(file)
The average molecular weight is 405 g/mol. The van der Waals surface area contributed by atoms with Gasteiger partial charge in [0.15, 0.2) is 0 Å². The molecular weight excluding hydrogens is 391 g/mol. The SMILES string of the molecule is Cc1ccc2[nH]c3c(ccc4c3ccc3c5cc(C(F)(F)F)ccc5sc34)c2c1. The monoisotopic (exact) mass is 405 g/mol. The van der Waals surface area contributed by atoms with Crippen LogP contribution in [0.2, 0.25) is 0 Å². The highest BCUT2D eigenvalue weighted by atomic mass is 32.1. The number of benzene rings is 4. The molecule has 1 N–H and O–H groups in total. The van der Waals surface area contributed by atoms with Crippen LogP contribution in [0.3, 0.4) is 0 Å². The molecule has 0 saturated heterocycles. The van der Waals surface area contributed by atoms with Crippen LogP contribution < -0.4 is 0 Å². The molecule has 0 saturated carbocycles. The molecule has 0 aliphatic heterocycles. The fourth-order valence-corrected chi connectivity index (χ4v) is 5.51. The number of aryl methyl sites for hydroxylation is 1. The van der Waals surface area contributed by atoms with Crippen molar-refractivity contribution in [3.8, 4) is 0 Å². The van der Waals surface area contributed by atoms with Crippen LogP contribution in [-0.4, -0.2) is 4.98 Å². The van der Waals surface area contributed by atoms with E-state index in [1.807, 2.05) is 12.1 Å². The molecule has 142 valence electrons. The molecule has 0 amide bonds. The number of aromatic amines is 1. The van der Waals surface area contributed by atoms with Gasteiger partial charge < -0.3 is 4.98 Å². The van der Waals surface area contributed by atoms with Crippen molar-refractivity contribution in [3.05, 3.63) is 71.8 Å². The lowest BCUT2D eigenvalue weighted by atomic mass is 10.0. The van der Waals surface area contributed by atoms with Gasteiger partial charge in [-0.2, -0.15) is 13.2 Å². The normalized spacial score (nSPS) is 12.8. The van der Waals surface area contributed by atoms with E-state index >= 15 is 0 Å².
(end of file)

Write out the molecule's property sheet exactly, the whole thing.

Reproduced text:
The average molecular weight is 405 g/mol. The van der Waals surface area contributed by atoms with Gasteiger partial charge in [0.15, 0.2) is 0 Å². The molecular weight excluding hydrogens is 391 g/mol. The SMILES string of the molecule is Cc1ccc2[nH]c3c(ccc4c3ccc3c5cc(C(F)(F)F)ccc5sc34)c2c1. The monoisotopic (exact) mass is 405 g/mol. The van der Waals surface area contributed by atoms with Crippen LogP contribution in [0.2, 0.25) is 0 Å². The highest BCUT2D eigenvalue weighted by atomic mass is 32.1. The number of benzene rings is 4. The molecule has 1 N–H and O–H groups in total. The van der Waals surface area contributed by atoms with Crippen LogP contribution in [0.3, 0.4) is 0 Å². The molecule has 0 saturated heterocycles. The van der Waals surface area contributed by atoms with Crippen LogP contribution < -0.4 is 0 Å². The molecule has 0 saturated carbocycles. The molecule has 0 aliphatic heterocycles. The fourth-order valence-corrected chi connectivity index (χ4v) is 5.51. The number of aryl methyl sites for hydroxylation is 1. The van der Waals surface area contributed by atoms with Crippen molar-refractivity contribution in [3.8, 4) is 0 Å². The van der Waals surface area contributed by atoms with Crippen LogP contribution in [-0.4, -0.2) is 4.98 Å². The van der Waals surface area contributed by atoms with E-state index in [1.807, 2.05) is 12.1 Å². The molecule has 142 valence electrons. The molecule has 0 amide bonds. The number of aromatic amines is 1. The van der Waals surface area contributed by atoms with Gasteiger partial charge < -0.3 is 4.98 Å². The van der Waals surface area contributed by atoms with Crippen molar-refractivity contribution in [3.05, 3.63) is 71.8 Å². The lowest BCUT2D eigenvalue weighted by atomic mass is 10.0. The van der Waals surface area contributed by atoms with Gasteiger partial charge in [-0.2, -0.15) is 13.2 Å². The normalized spacial score (nSPS) is 12.8. The van der Waals surface area contributed by atoms with E-state index >= 15 is 0 Å².